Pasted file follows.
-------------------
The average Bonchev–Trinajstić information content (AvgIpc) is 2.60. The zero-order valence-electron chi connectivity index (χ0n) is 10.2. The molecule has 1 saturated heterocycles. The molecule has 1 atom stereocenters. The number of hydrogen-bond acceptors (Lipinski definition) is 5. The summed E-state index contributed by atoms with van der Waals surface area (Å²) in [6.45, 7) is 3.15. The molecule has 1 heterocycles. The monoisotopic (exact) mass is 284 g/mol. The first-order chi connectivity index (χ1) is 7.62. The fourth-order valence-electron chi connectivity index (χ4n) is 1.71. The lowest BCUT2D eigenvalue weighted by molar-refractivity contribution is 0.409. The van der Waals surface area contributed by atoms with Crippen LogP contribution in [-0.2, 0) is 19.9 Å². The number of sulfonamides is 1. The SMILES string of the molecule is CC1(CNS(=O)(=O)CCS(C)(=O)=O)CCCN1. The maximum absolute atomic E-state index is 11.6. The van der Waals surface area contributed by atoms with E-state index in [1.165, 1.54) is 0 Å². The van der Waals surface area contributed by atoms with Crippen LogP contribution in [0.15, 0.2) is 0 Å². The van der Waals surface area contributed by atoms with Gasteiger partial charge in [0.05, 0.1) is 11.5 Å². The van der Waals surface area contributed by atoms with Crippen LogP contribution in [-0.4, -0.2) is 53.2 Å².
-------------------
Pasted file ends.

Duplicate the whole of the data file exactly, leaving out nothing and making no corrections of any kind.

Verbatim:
The average Bonchev–Trinajstić information content (AvgIpc) is 2.60. The zero-order valence-electron chi connectivity index (χ0n) is 10.2. The molecule has 1 saturated heterocycles. The molecule has 1 atom stereocenters. The number of hydrogen-bond acceptors (Lipinski definition) is 5. The summed E-state index contributed by atoms with van der Waals surface area (Å²) in [6.45, 7) is 3.15. The molecule has 1 heterocycles. The monoisotopic (exact) mass is 284 g/mol. The first-order chi connectivity index (χ1) is 7.62. The fourth-order valence-electron chi connectivity index (χ4n) is 1.71. The lowest BCUT2D eigenvalue weighted by molar-refractivity contribution is 0.409. The van der Waals surface area contributed by atoms with Crippen LogP contribution in [-0.2, 0) is 19.9 Å². The number of sulfonamides is 1. The SMILES string of the molecule is CC1(CNS(=O)(=O)CCS(C)(=O)=O)CCCN1. The maximum absolute atomic E-state index is 11.6. The van der Waals surface area contributed by atoms with E-state index in [1.165, 1.54) is 0 Å². The van der Waals surface area contributed by atoms with Crippen LogP contribution in [0.15, 0.2) is 0 Å². The van der Waals surface area contributed by atoms with Gasteiger partial charge in [0.05, 0.1) is 11.5 Å². The van der Waals surface area contributed by atoms with Crippen LogP contribution in [-0.4, -0.2) is 53.2 Å².